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Kevin Devine Comes Down From the 'Clouds'

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    NEWSLETTERS

    A considerable amount has been covered in Between the Concrete and the Clouds, the sixth record from the prolific Brooklyn-based songwriter Kevin Devine.

    On the hearty collection of philosophical meanderings, rhetorical statements and clever narratives, Devine continues to say exactly what he means. Devine crafts the kinds of songs worthy of more than just a listen -- you're going to want to take note. Whether he's heavy in doubt or caught feeling hopeful, he's searching for something, some truth it in all. And in that search he's invited legions of fans over the years to sing along with him. Giving due nod to David Bazan -- he's made ceaseless efforts to figure it out with each record, from a new angle, a newly colored lens -- Devine hasn't stopped asking, "What if?" Something tells us Between the Concrete and the Clouds hasn't done much to settle his weary angst. 

    He wrestles with the process itself in his title track: "How could you ever know?/What if you said you don't?/What if you cleared your throat and let it go?" He's speaking to thick delusions, and crises of faith experienced by people throughout their lives, which leads to a resolve, "What if the end just ends? It's worthless to worry then." If the political commentary isn't quite for your musical palate, the fuzzed-out late-'90s indie rock sound and Elliot Smith-like croon might suffice. And this record is perhaps his most dynamic and polished to date: the ethereal guitar loops in "11-17," the gradual build of "I Used to Be Someone," on which he takes on his own ego as he assures, "I used to be someone, a brother's brother and a mother's son." These artifacts that we all identify with as a child become clouded by a thousand other names.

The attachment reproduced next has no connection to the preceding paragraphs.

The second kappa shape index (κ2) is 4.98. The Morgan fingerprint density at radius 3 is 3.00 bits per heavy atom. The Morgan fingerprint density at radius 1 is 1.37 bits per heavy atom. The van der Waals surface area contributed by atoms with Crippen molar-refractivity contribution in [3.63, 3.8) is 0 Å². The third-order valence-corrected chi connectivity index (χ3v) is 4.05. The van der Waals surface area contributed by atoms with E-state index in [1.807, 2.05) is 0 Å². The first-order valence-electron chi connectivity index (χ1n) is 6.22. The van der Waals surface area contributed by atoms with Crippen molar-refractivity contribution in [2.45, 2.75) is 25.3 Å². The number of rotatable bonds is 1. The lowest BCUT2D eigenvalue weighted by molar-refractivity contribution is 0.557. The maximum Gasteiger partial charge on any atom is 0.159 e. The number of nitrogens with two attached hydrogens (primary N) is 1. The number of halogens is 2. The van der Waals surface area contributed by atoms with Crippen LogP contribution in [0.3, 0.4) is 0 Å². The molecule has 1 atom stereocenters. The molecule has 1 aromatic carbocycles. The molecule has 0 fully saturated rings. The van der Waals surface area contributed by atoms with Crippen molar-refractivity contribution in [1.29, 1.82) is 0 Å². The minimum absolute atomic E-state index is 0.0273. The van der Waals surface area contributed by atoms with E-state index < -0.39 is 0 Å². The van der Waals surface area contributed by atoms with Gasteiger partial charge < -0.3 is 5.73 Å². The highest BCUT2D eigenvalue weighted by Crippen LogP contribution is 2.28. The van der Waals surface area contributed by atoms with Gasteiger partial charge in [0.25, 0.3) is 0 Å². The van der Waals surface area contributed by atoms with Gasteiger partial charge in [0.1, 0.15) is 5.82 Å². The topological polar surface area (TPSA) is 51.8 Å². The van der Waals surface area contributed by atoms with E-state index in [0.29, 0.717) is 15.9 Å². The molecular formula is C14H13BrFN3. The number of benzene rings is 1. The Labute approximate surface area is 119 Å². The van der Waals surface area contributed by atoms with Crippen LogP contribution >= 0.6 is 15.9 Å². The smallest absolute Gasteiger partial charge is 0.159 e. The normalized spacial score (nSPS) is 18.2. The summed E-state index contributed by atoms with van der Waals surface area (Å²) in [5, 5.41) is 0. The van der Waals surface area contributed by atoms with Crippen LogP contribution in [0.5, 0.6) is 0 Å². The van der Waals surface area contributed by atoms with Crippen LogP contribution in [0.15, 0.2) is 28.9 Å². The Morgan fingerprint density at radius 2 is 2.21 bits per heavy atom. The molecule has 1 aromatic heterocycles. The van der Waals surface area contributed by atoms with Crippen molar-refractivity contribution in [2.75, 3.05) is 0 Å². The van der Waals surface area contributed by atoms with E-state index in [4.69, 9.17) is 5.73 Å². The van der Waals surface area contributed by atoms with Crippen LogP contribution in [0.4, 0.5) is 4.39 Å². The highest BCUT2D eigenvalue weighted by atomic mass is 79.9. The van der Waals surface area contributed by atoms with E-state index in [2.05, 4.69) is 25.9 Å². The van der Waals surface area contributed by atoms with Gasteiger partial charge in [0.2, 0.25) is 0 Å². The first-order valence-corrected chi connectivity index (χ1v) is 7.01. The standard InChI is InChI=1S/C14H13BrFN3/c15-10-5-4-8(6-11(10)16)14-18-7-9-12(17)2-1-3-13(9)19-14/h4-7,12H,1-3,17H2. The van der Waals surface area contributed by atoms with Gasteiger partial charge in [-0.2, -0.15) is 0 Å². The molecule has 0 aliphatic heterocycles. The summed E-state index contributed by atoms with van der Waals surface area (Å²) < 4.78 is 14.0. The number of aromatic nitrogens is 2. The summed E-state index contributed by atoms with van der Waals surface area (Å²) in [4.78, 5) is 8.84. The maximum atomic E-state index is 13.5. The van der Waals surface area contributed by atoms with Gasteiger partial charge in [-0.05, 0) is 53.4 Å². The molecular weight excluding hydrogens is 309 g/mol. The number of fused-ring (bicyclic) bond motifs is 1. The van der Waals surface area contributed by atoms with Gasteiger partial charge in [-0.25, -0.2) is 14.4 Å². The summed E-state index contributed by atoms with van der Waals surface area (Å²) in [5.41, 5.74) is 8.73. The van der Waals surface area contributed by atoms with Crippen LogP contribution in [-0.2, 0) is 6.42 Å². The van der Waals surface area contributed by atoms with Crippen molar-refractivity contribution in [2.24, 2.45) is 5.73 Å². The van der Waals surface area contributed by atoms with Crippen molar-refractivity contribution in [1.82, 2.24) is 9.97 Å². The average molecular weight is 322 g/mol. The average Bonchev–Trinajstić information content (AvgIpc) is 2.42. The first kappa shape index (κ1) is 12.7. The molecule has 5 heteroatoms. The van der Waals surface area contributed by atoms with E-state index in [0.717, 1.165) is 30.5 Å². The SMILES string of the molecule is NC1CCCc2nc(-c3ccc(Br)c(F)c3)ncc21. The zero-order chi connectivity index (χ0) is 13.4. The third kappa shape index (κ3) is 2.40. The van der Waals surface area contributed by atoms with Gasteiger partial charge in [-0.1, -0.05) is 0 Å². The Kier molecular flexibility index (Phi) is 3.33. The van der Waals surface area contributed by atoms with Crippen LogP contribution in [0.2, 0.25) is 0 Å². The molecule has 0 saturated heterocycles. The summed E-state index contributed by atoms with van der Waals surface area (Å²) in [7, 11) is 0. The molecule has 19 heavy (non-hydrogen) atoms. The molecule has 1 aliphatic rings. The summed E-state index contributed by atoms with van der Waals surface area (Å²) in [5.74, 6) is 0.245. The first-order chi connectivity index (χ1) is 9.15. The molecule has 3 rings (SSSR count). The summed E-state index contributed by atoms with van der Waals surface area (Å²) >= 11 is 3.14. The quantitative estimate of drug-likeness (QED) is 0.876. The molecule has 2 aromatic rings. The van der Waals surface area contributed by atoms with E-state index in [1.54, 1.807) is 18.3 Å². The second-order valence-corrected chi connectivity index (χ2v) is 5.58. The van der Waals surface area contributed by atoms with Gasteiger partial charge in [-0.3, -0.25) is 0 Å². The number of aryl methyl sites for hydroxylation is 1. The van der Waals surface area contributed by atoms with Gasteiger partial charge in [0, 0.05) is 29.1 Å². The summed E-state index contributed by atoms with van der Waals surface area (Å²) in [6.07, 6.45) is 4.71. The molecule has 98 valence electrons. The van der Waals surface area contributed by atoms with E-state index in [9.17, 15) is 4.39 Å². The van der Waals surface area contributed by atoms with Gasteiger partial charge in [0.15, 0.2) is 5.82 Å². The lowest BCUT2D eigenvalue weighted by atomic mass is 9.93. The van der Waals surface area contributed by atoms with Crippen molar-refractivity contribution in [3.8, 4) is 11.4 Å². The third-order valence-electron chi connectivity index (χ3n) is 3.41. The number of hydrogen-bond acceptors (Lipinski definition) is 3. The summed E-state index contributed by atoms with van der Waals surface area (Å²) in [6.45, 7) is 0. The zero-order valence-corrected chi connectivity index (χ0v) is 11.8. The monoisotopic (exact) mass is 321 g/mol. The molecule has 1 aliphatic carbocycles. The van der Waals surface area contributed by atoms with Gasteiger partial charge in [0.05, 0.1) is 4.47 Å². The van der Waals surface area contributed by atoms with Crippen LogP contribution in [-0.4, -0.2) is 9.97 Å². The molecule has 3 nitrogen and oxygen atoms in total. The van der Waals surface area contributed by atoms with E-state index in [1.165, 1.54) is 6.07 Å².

"Sleepwalking Through My Life" is another delicate pop ballad that calls to uncertainty and insecurity, and distractions. All the roadblocks to getting to the realness of it. The human messiness of the path to enlightenment -- as if the pursuit of a constant public battle against neuroses might just alleviate all the questions. But what follow are simply more questions.

     

    Devine does it all with calculated curiosity and careful poetry, careful not to mince words. All the while, his voice is so disarming that you never feel as though he's pointing the finger -- it's more like putting up his hand. You can indulge in all the why's with Kevin Devine, An Horse and Ives the Band at House of Blues this Friday

    Nada Alic runs the San Diego-based music blog Friends With Both Arms.Follow her updates on Twitter or contact her directly.